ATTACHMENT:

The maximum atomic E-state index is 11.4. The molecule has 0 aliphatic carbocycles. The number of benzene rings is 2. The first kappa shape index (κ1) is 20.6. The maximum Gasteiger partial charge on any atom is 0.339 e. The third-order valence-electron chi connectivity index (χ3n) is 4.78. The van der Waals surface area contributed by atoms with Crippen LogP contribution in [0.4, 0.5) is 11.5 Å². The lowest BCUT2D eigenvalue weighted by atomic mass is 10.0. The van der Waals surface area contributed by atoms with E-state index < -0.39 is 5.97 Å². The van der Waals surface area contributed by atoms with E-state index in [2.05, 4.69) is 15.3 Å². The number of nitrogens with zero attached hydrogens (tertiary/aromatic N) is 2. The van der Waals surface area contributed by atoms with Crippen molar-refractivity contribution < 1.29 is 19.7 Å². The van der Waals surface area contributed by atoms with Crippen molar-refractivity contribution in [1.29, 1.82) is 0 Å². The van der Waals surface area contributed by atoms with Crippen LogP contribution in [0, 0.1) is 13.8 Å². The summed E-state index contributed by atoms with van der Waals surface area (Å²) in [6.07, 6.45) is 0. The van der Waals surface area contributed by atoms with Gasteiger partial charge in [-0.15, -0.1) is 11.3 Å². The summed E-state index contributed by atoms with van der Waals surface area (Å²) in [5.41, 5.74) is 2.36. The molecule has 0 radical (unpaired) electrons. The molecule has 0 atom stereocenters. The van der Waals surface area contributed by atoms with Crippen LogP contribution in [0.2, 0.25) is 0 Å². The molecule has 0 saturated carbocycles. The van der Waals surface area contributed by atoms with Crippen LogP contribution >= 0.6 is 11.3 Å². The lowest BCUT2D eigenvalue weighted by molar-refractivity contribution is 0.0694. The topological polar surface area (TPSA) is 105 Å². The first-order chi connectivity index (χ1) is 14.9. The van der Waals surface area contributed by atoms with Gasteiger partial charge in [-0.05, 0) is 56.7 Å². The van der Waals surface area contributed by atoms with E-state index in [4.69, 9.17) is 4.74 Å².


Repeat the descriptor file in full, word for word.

The maximum atomic E-state index is 11.4. The molecule has 0 aliphatic carbocycles. The number of benzene rings is 2. The first kappa shape index (κ1) is 20.6. The maximum Gasteiger partial charge on any atom is 0.339 e. The third-order valence-electron chi connectivity index (χ3n) is 4.78. The van der Waals surface area contributed by atoms with Crippen LogP contribution in [0.4, 0.5) is 11.5 Å². The lowest BCUT2D eigenvalue weighted by atomic mass is 10.0. The van der Waals surface area contributed by atoms with E-state index < -0.39 is 5.97 Å². The van der Waals surface area contributed by atoms with E-state index in [2.05, 4.69) is 15.3 Å². The number of nitrogens with zero attached hydrogens (tertiary/aromatic N) is 2. The van der Waals surface area contributed by atoms with Crippen molar-refractivity contribution < 1.29 is 19.7 Å². The van der Waals surface area contributed by atoms with Crippen molar-refractivity contribution in [1.29, 1.82) is 0 Å². The van der Waals surface area contributed by atoms with Crippen LogP contribution in [0, 0.1) is 13.8 Å². The summed E-state index contributed by atoms with van der Waals surface area (Å²) in [6.07, 6.45) is 0. The van der Waals surface area contributed by atoms with Gasteiger partial charge in [-0.15, -0.1) is 11.3 Å². The summed E-state index contributed by atoms with van der Waals surface area (Å²) in [5.41, 5.74) is 2.36. The molecule has 0 radical (unpaired) electrons. The molecule has 0 atom stereocenters. The van der Waals surface area contributed by atoms with Crippen LogP contribution in [0.2, 0.25) is 0 Å². The molecule has 0 saturated carbocycles. The van der Waals surface area contributed by atoms with Crippen LogP contribution >= 0.6 is 11.3 Å². The lowest BCUT2D eigenvalue weighted by molar-refractivity contribution is 0.0694. The topological polar surface area (TPSA) is 105 Å². The first-order chi connectivity index (χ1) is 14.9. The van der Waals surface area contributed by atoms with Gasteiger partial charge in [-0.05, 0) is 56.7 Å². The van der Waals surface area contributed by atoms with E-state index in [4.69, 9.17) is 4.74 Å².